Scientists with expertise in molecular biology, microbiology, toxicology, chemistry, and nutrition conducted a thorough analysis of the data and the protocols provided by IRRI to ensure the validity of the results. Health Canada conducted a comprehensive assessment of Golden Rice according to its Guidelines for the Safety Assessment of Novel Foods. Their approach in the safety assessment of GM foods is based upon scientific principles developed through expert international consultation over the last 20 years with agencies such as the World Health Organization (WHO), the Food and Agriculture Organization of the United Nations (FAO), and the Organization for Economic Co-operation and Development (OECD). This approach is also currently applied by regulatory agencies around the world in countries such as the European Union, Australia/New Zealand, Japan, and the United States.

For more details, read the decision announcement and technical summary in Health Canada's website.

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A team of scientists from Universidad Autonoma de Sinaloa (UAS), Mexico, successfully developed a genetically engineered tomato that can help treat hypertension.

Hypertension affects 30 percent of the world population, according to the World Health Organization. Thus, the researchers looked at scientific literature to search for proteins that help reduce hypertension and devised a way to incorporate the protein in tomatoes, which is a popular fruit globally.

The team extracted the desired protein from amaranth, expressed it into tomato, and fed the GE tomatoes to hypertensive rats in the laboratory. Results showed that the amarantin from GE tomatoes had therapeutic effects similar with captopril, a common drug for hypertensive patients.

The next stage of the project will include testing of the GE tomato on humans.

Read the original article in Spanish from ChileBio.

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Asia and the Pacific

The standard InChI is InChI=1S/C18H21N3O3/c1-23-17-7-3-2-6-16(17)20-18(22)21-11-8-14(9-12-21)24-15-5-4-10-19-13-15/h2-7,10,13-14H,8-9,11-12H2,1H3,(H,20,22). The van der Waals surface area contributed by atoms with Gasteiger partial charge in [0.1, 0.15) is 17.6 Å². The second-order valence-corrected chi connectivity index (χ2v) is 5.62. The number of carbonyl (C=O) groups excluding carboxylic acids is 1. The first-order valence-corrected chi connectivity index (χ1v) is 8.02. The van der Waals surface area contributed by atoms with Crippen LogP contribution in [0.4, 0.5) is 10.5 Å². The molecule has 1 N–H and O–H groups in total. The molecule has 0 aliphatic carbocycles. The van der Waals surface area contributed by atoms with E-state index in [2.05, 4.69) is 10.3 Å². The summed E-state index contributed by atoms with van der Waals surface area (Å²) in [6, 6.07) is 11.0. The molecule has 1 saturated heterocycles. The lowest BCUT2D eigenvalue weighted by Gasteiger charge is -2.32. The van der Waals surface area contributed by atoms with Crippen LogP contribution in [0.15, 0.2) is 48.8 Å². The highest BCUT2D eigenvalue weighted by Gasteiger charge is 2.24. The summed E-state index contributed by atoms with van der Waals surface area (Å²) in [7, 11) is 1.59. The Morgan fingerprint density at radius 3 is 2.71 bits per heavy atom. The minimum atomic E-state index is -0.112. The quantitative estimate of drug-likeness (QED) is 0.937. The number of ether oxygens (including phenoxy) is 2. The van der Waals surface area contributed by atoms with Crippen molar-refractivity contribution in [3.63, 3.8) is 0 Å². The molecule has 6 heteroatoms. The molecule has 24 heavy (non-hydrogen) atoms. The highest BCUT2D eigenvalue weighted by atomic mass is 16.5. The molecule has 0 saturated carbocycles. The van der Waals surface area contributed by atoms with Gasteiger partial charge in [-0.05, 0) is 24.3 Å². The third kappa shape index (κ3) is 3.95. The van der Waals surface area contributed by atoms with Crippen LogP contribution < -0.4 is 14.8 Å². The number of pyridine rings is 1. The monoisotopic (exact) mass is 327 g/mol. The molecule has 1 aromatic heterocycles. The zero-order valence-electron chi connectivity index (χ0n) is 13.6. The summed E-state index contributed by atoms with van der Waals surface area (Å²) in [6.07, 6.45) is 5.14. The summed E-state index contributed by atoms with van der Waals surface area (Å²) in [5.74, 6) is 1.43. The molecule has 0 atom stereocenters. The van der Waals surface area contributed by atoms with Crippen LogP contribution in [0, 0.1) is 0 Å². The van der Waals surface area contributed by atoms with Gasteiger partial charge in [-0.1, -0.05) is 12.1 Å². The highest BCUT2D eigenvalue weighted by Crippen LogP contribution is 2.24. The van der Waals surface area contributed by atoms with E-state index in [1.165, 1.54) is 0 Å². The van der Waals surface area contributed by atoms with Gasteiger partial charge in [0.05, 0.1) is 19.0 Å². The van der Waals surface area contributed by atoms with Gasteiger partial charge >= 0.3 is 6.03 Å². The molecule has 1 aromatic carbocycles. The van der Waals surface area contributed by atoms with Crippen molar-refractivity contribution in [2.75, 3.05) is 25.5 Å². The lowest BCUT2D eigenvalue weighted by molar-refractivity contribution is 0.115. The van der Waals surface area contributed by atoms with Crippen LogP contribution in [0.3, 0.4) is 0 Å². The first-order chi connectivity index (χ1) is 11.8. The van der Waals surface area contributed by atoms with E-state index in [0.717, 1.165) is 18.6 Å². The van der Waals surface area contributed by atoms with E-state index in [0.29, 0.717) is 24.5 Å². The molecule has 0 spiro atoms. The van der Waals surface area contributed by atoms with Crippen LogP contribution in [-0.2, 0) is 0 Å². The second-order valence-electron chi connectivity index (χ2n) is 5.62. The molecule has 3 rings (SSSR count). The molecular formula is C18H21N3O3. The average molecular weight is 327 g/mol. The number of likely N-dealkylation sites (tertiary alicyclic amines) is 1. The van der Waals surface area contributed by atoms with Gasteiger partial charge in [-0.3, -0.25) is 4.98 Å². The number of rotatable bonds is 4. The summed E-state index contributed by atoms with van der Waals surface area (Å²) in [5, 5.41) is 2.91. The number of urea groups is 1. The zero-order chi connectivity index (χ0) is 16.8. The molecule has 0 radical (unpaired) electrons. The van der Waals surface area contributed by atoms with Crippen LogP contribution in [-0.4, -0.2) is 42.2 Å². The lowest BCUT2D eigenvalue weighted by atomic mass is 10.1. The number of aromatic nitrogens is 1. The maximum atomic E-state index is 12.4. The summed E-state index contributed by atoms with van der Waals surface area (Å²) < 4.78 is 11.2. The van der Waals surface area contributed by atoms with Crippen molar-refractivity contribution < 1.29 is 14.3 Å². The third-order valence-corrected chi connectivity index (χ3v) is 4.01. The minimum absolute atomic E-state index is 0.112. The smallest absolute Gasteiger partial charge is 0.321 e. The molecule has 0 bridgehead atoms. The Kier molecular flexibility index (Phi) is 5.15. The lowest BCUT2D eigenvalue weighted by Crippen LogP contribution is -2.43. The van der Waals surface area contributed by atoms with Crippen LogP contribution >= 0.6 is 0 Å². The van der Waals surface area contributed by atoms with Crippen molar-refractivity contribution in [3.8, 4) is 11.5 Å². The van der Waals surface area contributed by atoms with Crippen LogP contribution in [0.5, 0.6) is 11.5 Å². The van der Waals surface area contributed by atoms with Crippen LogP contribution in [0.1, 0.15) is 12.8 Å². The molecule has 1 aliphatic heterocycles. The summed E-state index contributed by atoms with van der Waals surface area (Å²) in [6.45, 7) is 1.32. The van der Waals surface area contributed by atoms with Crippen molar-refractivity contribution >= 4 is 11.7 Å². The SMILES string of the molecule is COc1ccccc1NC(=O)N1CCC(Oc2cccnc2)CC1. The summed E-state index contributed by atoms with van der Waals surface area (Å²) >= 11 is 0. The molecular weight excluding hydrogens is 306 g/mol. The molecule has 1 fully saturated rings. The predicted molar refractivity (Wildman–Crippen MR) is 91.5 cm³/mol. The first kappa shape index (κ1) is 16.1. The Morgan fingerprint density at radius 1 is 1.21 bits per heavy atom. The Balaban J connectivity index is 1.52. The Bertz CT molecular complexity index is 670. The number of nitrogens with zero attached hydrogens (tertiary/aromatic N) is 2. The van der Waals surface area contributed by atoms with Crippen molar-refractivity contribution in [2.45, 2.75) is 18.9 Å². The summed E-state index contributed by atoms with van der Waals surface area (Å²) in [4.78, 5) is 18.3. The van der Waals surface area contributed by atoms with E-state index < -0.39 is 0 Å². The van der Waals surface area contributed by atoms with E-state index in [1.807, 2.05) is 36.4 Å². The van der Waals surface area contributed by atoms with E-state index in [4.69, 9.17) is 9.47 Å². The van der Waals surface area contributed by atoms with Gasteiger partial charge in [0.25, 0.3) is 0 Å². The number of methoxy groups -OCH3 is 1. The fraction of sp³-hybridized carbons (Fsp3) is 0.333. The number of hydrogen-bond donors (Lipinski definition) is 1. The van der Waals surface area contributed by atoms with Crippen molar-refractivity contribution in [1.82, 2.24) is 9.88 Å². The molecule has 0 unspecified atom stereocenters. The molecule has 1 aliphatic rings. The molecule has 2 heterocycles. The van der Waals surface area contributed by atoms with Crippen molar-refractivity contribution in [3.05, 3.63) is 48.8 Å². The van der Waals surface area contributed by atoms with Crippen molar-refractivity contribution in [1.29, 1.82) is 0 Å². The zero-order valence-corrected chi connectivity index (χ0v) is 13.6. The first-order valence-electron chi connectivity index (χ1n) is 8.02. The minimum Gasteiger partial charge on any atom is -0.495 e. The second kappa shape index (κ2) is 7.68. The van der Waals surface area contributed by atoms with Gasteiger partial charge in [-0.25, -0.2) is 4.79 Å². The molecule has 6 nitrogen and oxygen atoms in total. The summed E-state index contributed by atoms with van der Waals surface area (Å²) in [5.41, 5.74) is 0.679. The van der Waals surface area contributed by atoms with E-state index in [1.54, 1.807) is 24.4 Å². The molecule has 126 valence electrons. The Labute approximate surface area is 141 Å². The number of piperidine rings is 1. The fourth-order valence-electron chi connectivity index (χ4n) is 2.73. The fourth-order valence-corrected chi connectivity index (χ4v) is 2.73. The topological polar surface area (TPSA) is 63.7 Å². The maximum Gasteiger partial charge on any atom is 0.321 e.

Australia's Office of the Gene Technology Regulator has received applications for limited and controlled release of bread wheat and durum wheat genetically modified (GM) for enhanced rust disease resistance (DIR 162) and limited and controlled release of GM canola with altered oil content and herbicide resistance (DIR 163).

Application DIR 162 from the Commonwealth Scientific and Industrial Research Organisation (CSIRO) proposes that the field trial for bread wheat and durum wheat be conducted at two sites, Ginninderra and Boorowa. The proposed limited and controlled release will take place on an area of up to 40 m2 per year, over a maximum of five growing seasons from September 2018 to September 2023. The Risk Assessment and Risk Management Plan (RARMP) for the application will be released for public comment on May 2018.

Application DIR 163 from Nuseed Pty. Ltd. seeks to gather research and regulatory data, information, and samples under field conditions for agronomic performance, oil profile and content, nutritional assessment, compositional analysis, molecular analysis, genetic stability, and safety assessment of GM canola. The RARMP for the application will be released for public comment on June 2018.

The OGTR is inviting comments for the commercial release of safflower modified for high oleic acid composition. DIR 158 seeks for GM safflower to be released Australia-wide, and the Regulator has prepared a RARMP for this application, which concludes that the proposed release poses negligible risks to human health and safety and the environment. The Regulator invites submissions on the RARMP until May 15, 2108.